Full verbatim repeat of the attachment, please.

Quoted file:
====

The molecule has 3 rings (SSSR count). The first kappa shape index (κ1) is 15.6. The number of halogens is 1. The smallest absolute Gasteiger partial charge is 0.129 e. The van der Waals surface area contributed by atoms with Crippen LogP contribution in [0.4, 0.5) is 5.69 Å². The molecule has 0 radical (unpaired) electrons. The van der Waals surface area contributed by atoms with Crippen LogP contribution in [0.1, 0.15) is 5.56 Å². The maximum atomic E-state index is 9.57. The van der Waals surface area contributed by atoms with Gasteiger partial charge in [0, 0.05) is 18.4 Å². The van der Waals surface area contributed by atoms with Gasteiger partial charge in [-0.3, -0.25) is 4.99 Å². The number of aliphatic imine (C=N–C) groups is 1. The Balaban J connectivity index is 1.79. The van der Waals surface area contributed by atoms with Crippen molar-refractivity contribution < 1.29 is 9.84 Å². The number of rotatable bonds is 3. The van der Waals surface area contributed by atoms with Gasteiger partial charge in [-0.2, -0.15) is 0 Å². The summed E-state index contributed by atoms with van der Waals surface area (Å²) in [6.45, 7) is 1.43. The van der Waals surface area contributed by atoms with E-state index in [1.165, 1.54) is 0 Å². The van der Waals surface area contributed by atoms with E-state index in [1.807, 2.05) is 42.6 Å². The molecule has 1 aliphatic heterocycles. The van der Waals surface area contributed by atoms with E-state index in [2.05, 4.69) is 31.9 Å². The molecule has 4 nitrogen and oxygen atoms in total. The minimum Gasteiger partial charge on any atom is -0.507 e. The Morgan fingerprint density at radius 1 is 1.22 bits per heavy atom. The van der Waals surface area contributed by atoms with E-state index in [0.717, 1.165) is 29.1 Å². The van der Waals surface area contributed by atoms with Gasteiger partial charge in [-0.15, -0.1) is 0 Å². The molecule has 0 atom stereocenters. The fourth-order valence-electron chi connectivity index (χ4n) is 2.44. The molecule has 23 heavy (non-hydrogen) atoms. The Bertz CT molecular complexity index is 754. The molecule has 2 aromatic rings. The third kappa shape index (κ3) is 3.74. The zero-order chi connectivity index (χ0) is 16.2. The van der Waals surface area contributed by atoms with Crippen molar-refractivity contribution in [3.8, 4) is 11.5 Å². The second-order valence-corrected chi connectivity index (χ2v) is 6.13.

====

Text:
The molecule has 3 rings (SSSR count). The first kappa shape index (κ1) is 15.6. The number of halogens is 1. The smallest absolute Gasteiger partial charge is 0.129 e. The van der Waals surface area contributed by atoms with Crippen LogP contribution in [0.4, 0.5) is 5.69 Å². The molecule has 0 radical (unpaired) electrons. The van der Waals surface area contributed by atoms with Crippen LogP contribution in [0.1, 0.15) is 5.56 Å². The maximum atomic E-state index is 9.57. The van der Waals surface area contributed by atoms with Gasteiger partial charge in [0, 0.05) is 18.4 Å². The van der Waals surface area contributed by atoms with Gasteiger partial charge in [-0.3, -0.25) is 4.99 Å². The number of aliphatic imine (C=N–C) groups is 1. The Balaban J connectivity index is 1.79. The van der Waals surface area contributed by atoms with Crippen molar-refractivity contribution < 1.29 is 9.84 Å². The number of rotatable bonds is 3. The van der Waals surface area contributed by atoms with Gasteiger partial charge in [-0.2, -0.15) is 0 Å². The summed E-state index contributed by atoms with van der Waals surface area (Å²) in [6.45, 7) is 1.43. The van der Waals surface area contributed by atoms with E-state index in [1.165, 1.54) is 0 Å². The van der Waals surface area contributed by atoms with E-state index in [1.807, 2.05) is 42.6 Å². The molecule has 1 aliphatic heterocycles. The van der Waals surface area contributed by atoms with E-state index in [2.05, 4.69) is 31.9 Å². The molecule has 4 nitrogen and oxygen atoms in total. The minimum Gasteiger partial charge on any atom is -0.507 e. The Morgan fingerprint density at radius 1 is 1.22 bits per heavy atom. The van der Waals surface area contributed by atoms with E-state index in [0.717, 1.165) is 29.1 Å². The van der Waals surface area contributed by atoms with Gasteiger partial charge in [-0.15, -0.1) is 0 Å². The molecule has 0 atom stereocenters. The fourth-order valence-electron chi connectivity index (χ4n) is 2.44. The molecule has 23 heavy (non-hydrogen) atoms. The Bertz CT molecular complexity index is 754. The molecule has 2 aromatic rings. The third kappa shape index (κ3) is 3.74. The zero-order chi connectivity index (χ0) is 16.2. The van der Waals surface area contributed by atoms with Crippen molar-refractivity contribution in [3.8, 4) is 11.5 Å². The second-order valence-corrected chi connectivity index (χ2v) is 6.13.